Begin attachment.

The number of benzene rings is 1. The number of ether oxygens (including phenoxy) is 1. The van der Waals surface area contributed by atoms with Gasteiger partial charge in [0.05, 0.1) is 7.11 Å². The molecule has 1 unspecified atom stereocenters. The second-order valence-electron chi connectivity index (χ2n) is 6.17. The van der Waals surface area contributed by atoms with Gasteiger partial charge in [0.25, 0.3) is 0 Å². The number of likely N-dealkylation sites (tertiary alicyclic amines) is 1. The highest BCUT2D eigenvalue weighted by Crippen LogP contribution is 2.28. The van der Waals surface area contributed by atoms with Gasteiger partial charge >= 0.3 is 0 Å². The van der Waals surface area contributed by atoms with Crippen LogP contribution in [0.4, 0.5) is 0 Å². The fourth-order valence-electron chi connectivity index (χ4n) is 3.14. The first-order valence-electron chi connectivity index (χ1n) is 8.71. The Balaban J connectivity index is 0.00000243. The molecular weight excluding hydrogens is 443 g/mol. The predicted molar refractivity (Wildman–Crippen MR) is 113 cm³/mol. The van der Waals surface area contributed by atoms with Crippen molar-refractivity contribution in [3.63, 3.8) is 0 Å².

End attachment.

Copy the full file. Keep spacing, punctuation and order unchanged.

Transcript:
The number of benzene rings is 1. The number of ether oxygens (including phenoxy) is 1. The van der Waals surface area contributed by atoms with Gasteiger partial charge in [0.05, 0.1) is 7.11 Å². The molecule has 1 unspecified atom stereocenters. The second-order valence-electron chi connectivity index (χ2n) is 6.17. The van der Waals surface area contributed by atoms with Gasteiger partial charge in [0.25, 0.3) is 0 Å². The number of likely N-dealkylation sites (tertiary alicyclic amines) is 1. The highest BCUT2D eigenvalue weighted by Crippen LogP contribution is 2.28. The van der Waals surface area contributed by atoms with Gasteiger partial charge >= 0.3 is 0 Å². The van der Waals surface area contributed by atoms with Crippen LogP contribution in [0.4, 0.5) is 0 Å². The fourth-order valence-electron chi connectivity index (χ4n) is 3.14. The first-order valence-electron chi connectivity index (χ1n) is 8.71. The Balaban J connectivity index is 0.00000243. The molecular weight excluding hydrogens is 443 g/mol. The predicted molar refractivity (Wildman–Crippen MR) is 113 cm³/mol. The van der Waals surface area contributed by atoms with Crippen molar-refractivity contribution in [3.63, 3.8) is 0 Å².